The Economics of Chronic Care and its Impact on ReformPublished: August 13, 2010 in Knowledge@Emory
During the contentious healthcare reform debate in the U.S., insurance companies were often painted as the heartless bad guys who denied coverage to Americans with preconditions and eagerly dismissed claims, forcing thousands into bankruptcy in the name of greater corporate profits.
But that is not an accurate portrayal of the health insurance industry, says Sam Nussbaum, executive vice president of clinical health policy and chief medical officer for WellPoint Inc., the nation’s largest health insurer. Speaking before a packed auditorium of doctors, faculty, and community members as part of the Future Makers Lecture Series sponsored by Emory University’s Woodruff Health Sciences Center, Nussbaum contends that while the newly enacted reforms have some bright spots, meaningful health system change must start with doctors, hospitals, and insurers that promote efficient, evidence-based care.
Health insurance premiums have ballooned by 118 percent over the last decade, outpacing the rate of inflation and workers’ earnings, says Nussbaum. The cost of premiums varies widely by state. For instance, in New York, where health insurance is voluntary but insurers can’t turn down applicants based on health status or risk, and where premiums are the same for all age groups, a 20-year-old would pay a premium of $1,177/month in 2008. That was 11 times higher than in neighboring Connecticut, where insurers were permitted to underwrite for individual coverage and base premiums on age. Individuals with medical needs purchase insurance while those who are healthy most often do not, according to Nussbaum. This is why, he maintains, mandating coverage is an essential element of the Affordable Care Act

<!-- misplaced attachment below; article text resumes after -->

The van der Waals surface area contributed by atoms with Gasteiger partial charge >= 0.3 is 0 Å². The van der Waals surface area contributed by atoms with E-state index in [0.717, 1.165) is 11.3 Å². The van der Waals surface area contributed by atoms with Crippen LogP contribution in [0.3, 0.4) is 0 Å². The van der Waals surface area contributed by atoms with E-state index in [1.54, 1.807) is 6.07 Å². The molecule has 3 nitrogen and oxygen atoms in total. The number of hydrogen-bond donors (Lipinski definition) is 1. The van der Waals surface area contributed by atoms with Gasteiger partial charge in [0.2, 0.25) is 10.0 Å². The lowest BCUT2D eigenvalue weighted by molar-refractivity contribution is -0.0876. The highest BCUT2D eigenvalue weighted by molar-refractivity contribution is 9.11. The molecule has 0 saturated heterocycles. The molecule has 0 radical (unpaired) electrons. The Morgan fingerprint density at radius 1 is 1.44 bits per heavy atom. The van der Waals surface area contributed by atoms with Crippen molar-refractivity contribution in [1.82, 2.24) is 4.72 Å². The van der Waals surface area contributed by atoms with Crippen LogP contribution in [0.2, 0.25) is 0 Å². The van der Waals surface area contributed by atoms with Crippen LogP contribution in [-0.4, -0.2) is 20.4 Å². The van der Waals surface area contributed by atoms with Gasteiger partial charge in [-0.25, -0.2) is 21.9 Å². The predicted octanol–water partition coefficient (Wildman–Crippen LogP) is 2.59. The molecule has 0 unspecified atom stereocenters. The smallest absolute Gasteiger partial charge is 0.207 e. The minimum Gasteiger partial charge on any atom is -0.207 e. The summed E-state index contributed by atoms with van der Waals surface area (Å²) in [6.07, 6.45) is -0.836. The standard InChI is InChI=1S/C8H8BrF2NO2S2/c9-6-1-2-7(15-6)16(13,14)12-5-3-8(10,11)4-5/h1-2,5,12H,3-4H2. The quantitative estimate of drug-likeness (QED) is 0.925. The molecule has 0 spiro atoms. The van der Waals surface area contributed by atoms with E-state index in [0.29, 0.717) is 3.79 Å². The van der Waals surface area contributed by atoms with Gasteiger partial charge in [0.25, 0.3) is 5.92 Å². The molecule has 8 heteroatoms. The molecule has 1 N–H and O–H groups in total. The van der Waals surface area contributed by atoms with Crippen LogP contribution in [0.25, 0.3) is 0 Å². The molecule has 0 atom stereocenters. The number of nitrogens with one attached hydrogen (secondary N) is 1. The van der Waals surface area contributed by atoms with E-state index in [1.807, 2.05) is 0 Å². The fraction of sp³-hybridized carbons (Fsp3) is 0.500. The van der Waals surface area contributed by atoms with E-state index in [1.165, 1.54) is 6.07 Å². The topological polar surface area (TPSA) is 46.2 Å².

The U.S. spends vastly more than other advanced economies for hospital, physician, pharmaceutical, and health administration services, according to statistics cited by Nussbaum. While the U.S. leads the world in healthcare expenditures, it ranks thirty-seventh based on the overall health of its population. Americans have fewer, shorter average hospital stays than citizens of other nations, but that is offset by a higher unit cost. At the same time, more Americans are visiting specialists rather than primary care physicians, contributing to rising costs.